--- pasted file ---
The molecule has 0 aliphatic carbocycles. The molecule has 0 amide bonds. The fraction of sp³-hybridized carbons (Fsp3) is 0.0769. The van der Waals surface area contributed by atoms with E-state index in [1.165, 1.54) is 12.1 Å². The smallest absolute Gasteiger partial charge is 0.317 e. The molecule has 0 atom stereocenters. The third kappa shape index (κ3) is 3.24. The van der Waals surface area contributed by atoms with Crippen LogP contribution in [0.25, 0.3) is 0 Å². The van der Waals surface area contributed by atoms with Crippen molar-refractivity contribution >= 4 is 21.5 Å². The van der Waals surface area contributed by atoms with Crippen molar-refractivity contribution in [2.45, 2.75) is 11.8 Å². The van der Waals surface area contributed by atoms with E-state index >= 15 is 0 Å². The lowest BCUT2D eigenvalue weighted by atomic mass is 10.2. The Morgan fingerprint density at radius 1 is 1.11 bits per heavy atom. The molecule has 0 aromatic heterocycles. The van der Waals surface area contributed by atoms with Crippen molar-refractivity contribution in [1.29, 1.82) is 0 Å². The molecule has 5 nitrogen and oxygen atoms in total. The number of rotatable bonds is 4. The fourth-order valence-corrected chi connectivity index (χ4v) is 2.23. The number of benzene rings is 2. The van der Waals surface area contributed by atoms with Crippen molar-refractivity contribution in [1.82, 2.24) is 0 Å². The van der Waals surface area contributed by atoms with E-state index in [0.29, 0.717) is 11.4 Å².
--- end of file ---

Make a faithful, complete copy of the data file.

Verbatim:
The molecule has 0 aliphatic carbocycles. The molecule has 0 amide bonds. The fraction of sp³-hybridized carbons (Fsp3) is 0.0769. The van der Waals surface area contributed by atoms with E-state index in [1.165, 1.54) is 12.1 Å². The smallest absolute Gasteiger partial charge is 0.317 e. The molecule has 0 atom stereocenters. The third kappa shape index (κ3) is 3.24. The van der Waals surface area contributed by atoms with Crippen LogP contribution in [0.25, 0.3) is 0 Å². The van der Waals surface area contributed by atoms with Crippen molar-refractivity contribution >= 4 is 21.5 Å². The van der Waals surface area contributed by atoms with Crippen molar-refractivity contribution in [2.45, 2.75) is 11.8 Å². The van der Waals surface area contributed by atoms with E-state index >= 15 is 0 Å². The lowest BCUT2D eigenvalue weighted by atomic mass is 10.2. The Morgan fingerprint density at radius 1 is 1.11 bits per heavy atom. The molecule has 0 aromatic heterocycles. The van der Waals surface area contributed by atoms with Crippen molar-refractivity contribution in [1.29, 1.82) is 0 Å². The molecule has 5 nitrogen and oxygen atoms in total. The number of rotatable bonds is 4. The fourth-order valence-corrected chi connectivity index (χ4v) is 2.23. The number of benzene rings is 2. The van der Waals surface area contributed by atoms with Crippen molar-refractivity contribution in [1.82, 2.24) is 0 Å². The van der Waals surface area contributed by atoms with E-state index in [0.29, 0.717) is 11.4 Å².